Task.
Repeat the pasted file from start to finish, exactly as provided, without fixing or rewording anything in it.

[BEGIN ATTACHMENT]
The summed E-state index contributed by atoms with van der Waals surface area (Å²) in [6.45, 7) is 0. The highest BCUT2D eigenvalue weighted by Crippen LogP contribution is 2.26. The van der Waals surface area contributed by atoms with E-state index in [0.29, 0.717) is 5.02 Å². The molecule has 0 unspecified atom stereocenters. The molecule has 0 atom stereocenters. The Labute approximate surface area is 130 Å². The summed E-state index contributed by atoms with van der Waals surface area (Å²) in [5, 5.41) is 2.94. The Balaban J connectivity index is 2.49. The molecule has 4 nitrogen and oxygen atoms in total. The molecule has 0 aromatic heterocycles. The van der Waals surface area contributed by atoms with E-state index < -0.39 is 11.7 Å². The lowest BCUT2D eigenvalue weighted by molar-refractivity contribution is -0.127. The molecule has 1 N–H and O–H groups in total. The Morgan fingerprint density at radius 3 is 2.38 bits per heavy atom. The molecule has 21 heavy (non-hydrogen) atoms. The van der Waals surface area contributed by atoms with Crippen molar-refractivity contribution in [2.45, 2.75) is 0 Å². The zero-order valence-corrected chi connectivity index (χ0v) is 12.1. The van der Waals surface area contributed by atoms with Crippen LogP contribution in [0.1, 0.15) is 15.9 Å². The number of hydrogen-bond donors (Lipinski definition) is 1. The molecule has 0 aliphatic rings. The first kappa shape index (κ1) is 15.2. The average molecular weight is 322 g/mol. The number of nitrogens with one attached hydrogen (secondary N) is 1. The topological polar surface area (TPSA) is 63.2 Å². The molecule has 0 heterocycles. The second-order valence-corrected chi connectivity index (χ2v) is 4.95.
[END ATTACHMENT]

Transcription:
The summed E-state index contributed by atoms with van der Waals surface area (Å²) in [6.45, 7) is 0. The highest BCUT2D eigenvalue weighted by Crippen LogP contribution is 2.26. The van der Waals surface area contributed by atoms with E-state index in [0.29, 0.717) is 5.02 Å². The molecule has 0 unspecified atom stereocenters. The molecule has 0 atom stereocenters. The Labute approximate surface area is 130 Å². The summed E-state index contributed by atoms with van der Waals surface area (Å²) in [5, 5.41) is 2.94. The Balaban J connectivity index is 2.49. The molecule has 4 nitrogen and oxygen atoms in total. The molecule has 0 aromatic heterocycles. The van der Waals surface area contributed by atoms with E-state index < -0.39 is 11.7 Å². The lowest BCUT2D eigenvalue weighted by molar-refractivity contribution is -0.127. The molecule has 1 N–H and O–H groups in total. The Morgan fingerprint density at radius 3 is 2.38 bits per heavy atom. The molecule has 21 heavy (non-hydrogen) atoms. The van der Waals surface area contributed by atoms with Crippen molar-refractivity contribution in [2.45, 2.75) is 0 Å². The zero-order valence-corrected chi connectivity index (χ0v) is 12.1. The van der Waals surface area contributed by atoms with Crippen LogP contribution in [0.1, 0.15) is 15.9 Å². The number of hydrogen-bond donors (Lipinski definition) is 1. The molecule has 0 aliphatic rings. The first kappa shape index (κ1) is 15.2. The average molecular weight is 322 g/mol. The number of nitrogens with one attached hydrogen (secondary N) is 1. The topological polar surface area (TPSA) is 63.2 Å². The molecule has 0 heterocycles. The second-order valence-corrected chi connectivity index (χ2v) is 4.95.